By the early 1900s, the number of Suryoye in North America increased, thus needed a priest to serve them. The first priest to be ordained specifically for North America was Fr. Hanna Koorie. He was ordained on May 20, 1907, by Mor Ivanios Elias Halloulei, Bishop of Jerusalem. Fr. Koorie must have served the entire immigrant communities and must have travelled between the NY/NJ area and New England. It is unlikely that he was able to serve the communities in Canada and Detroit. (Parenthetically, Patriarch Peter had sanctioned in 1892 the consecration of a Roman Catholic convert, one Joseph René Vilatte, as “Mor Timotheos, Metropolitan of North America.” Vilatte, however, did not have any contact with the immigrant community, and seems to have lost touch with the mother church shortly after.) During the 1910, a monk named Gabriel Anto visited Canada for six months, and he administered to the spiritual needs of the community there. In 1922, Fr. Koorie’s brother, Fr. Nahum Koorie, also arrived in the US.

By the late 1920s, the community had grown even more and the Patriarch at the time, Mor Ignatius Elias III, sent a Bishop to visit them. Mor Severus Aphrem (later to become Patriarch Aphrem I) consecrated in 1927 three churches: St. Mary in West New York, NJ (now Paramus, named after the Church of the Virgin in Diyarbak?r); St. Mary in Worcester, MA (now Shrewsbury, named after the Church of the Virgin in Kharput); and St. Aphrem in Central Falls, RI. He must have also consecrated deacons for the immigrant communities. Bishop Barsoum also visited the immigrants in Detroit and established a congregation for them. A few years later, a priest would arrive from Syria to serve them. Later on, a few of the families from Detroit would move to Jacksonville and Miami, FL.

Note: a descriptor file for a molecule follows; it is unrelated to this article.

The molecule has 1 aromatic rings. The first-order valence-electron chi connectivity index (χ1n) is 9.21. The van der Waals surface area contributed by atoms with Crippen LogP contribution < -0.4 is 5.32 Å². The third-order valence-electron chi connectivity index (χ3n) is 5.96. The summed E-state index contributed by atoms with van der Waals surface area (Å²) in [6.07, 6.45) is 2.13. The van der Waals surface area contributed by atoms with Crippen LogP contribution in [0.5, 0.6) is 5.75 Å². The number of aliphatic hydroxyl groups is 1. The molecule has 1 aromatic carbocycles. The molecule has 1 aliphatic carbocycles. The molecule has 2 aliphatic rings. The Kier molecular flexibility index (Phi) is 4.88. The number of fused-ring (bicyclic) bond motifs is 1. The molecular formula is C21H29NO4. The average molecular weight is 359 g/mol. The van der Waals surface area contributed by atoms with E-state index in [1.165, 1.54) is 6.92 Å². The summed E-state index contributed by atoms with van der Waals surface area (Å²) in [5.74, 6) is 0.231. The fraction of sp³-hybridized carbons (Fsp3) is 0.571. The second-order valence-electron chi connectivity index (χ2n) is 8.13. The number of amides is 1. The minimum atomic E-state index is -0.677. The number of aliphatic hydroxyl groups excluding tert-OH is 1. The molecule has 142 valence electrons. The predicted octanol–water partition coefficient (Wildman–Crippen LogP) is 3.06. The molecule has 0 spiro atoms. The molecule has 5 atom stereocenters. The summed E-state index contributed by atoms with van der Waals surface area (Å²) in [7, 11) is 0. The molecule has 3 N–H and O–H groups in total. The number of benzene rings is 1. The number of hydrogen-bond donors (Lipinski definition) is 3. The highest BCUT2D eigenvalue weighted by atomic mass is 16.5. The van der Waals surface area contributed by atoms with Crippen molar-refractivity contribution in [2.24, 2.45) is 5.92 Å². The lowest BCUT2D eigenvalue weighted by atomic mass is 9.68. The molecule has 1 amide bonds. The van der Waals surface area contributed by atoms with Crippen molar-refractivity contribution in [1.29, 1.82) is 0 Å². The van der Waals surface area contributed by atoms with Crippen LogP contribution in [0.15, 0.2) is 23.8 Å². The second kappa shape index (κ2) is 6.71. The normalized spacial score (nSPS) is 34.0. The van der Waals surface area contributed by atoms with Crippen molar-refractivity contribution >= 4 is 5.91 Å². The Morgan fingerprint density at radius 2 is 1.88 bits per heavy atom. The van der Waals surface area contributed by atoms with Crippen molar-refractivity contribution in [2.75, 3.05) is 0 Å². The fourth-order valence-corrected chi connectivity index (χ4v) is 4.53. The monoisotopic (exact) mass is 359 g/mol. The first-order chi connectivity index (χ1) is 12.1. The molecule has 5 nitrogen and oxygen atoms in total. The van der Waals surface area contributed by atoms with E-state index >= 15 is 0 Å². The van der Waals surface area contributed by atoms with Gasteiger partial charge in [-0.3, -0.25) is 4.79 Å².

On January 29, 1949, Mor Athanasius Yeshue Samuel, Archbishop of Jerusalem, arrived in the United States and began to tend to the families. Mor Athanasius had also brought with him the famous Dead Sea Scrolls in the hope of finding a buyer for them in the US. In 1949, Bishop Samuel consecrated a new Church for the parish in Rode Island, as the previous one was consumed by fire. During the same year, he consecrated the church of John Chrysostom in Detroit. Then Mor Samuel consecrated the first church in Canada in 1952, St. Ephrem, in Sherbrooke, Quebec.

Formation of an Archdiocese

Although the visit of Mor Athanasius, still Archbishop of Jerusalem, was supposed to be a temporary one, he continued to labor in serving the community in North America for many years. Finally, in 1952, Patriarch Aphrem Barsoum appointed Mor Samuel as a Patriarchal Vicar to the United States and Canada. The following year, a property was obtained in Hackensack, NJ, to service as a diocesan headquarter. A church under the name of St. Mark was consecrated there in 1953. (It moved later to Teaneck in 1980, and in its place the parish of Mor Gabriel was established.)